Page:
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19 September 2017Last updated
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Ask the expert: my son enjoys watching violent movies

I would suggest a couple of approaches that might help restore some perspective for him

Russell Hemmings.
2 Oct 2015 | 12:00 am

My teenage son watches violent films on the internet even when I ask him not to and idolises characters who are ruthless and mean. It worries me that he thinks they are cool. How can I stop him watching these without coming across as preachy?

This is an issue that worries many parents – how to balance giving your child the freedom to explore while protecting them from being exposed to potentially damaging influences. And how you come across is vital. Come down too hard and you risk alienating him at a time when he very much needs you to guide him; too easy and you can become concerned that his moral compass might be in need of some serious reorientation.

The reality is that most kids know right from wrong and they can distinguish between fact and fiction. Though you don’t elaborate, it is concerning that you feel your son might be having difficulty with that. It’s important to ask yourself whether you feel the virtual action he is seeing on the screen is translating into his real life behaviour. If your son is displaying aggressive tendencies or is getting caught up in conflict with his peers or teachers at school, then it’s likely that his enjoyment of these films is having a damaging impact. If this is the case, I suggest you seek professional counselling to help him better understand his anger issues and learn to manage them.

Teenage boys are in a phase where they are beginning to explore what it means to be masculine. I would suggest a couple of approaches that might help restore some perspective for him. Firstly, it is vitally important that you make sure the films he is seeing (and if games are involved I would include those too) are appropriate for his age. You are the parent and if you don’t feel they are suitable then he shouldn’t be seeing them. Where games are concerned, limit the time he spends playing them, set the ground rules and try to encourage wider interests.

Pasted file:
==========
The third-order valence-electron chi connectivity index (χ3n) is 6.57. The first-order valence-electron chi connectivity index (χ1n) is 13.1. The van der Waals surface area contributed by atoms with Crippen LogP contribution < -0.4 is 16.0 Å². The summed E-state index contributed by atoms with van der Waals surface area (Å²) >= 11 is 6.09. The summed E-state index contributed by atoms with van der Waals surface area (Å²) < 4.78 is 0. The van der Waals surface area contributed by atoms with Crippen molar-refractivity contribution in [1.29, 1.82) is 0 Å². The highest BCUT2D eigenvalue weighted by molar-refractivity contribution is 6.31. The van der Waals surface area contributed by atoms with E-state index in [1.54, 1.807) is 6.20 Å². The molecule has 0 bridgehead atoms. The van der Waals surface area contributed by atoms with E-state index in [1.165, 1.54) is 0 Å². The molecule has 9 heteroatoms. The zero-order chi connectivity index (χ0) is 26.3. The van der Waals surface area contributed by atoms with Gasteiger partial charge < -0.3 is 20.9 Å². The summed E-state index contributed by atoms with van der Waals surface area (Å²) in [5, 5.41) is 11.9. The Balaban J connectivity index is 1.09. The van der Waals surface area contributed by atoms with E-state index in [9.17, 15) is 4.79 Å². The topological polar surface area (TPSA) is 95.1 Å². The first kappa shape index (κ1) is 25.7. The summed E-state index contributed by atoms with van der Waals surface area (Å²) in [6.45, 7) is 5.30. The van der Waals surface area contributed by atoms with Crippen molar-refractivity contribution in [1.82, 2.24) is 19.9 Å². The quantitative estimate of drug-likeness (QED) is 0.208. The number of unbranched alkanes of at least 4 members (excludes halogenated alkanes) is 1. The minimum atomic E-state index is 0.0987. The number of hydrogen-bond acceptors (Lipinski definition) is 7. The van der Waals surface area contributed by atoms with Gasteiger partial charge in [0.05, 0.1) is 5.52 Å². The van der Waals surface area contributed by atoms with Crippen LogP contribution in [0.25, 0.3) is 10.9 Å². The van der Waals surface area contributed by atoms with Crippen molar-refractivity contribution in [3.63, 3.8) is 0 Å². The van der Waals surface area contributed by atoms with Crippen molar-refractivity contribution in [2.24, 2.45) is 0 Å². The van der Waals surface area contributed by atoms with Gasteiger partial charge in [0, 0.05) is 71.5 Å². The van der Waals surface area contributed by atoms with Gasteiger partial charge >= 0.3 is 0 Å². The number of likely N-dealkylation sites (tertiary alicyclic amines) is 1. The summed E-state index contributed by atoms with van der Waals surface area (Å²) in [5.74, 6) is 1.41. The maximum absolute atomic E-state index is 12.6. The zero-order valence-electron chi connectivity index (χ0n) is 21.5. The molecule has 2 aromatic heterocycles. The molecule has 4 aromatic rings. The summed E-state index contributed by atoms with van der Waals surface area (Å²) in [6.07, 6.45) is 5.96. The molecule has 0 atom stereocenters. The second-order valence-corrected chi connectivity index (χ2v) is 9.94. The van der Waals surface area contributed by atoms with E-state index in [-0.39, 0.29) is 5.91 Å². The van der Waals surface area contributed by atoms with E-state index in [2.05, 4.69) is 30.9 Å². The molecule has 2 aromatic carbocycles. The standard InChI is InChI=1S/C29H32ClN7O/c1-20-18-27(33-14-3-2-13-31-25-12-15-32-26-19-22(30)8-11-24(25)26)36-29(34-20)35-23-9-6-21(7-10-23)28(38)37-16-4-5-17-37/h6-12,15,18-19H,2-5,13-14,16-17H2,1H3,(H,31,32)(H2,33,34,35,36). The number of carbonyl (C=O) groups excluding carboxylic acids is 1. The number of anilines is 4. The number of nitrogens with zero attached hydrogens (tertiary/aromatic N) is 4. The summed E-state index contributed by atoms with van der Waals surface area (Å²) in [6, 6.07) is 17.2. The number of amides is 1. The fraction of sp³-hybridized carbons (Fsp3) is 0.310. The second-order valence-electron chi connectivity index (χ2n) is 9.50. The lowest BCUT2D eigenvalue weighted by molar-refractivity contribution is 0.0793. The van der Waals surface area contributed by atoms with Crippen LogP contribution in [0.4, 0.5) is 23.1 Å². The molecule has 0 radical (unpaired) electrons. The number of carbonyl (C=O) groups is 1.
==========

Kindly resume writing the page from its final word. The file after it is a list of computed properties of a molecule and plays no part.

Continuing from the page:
But the most important thing you can do is to talk to him openly about the negative consequences of violence and encourage mature debate. Many teenage boys feel they have to impress their peers by ‘talking tough’, but in reality they are still feeling their way when it comes to learning what being a man is all about. We are surrounded by images of violence, not just in films, but in games, TV programmes and daily in the news.

It would be impossible to protect him from all of this, but talking about it with him and even going to see the films together will allow you to engage him in debate. Discuss real-world situations and put forward more positive male role models as an alternative. He might enjoy violent films, but there are so many other genres you could introduce him to that could broaden and balance his more extreme viewpoint.

You’re absolutely right to be wary of sounding preachy… he will more than likely tune you out. However, approach his level and begin to understand why he thinks like he does through discussion. Offset the violence with examples of resolving conflict and achieving your aims peacefully and you are likely to see a more compassionate attitude emerge.

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Russell Hemmings.

Russell Hemmings

Life coach, and clinical and cognitive behavioural hypnotherapist. More info: www.russellhemmings.co.uk / 04 4273627 / 055 2867275.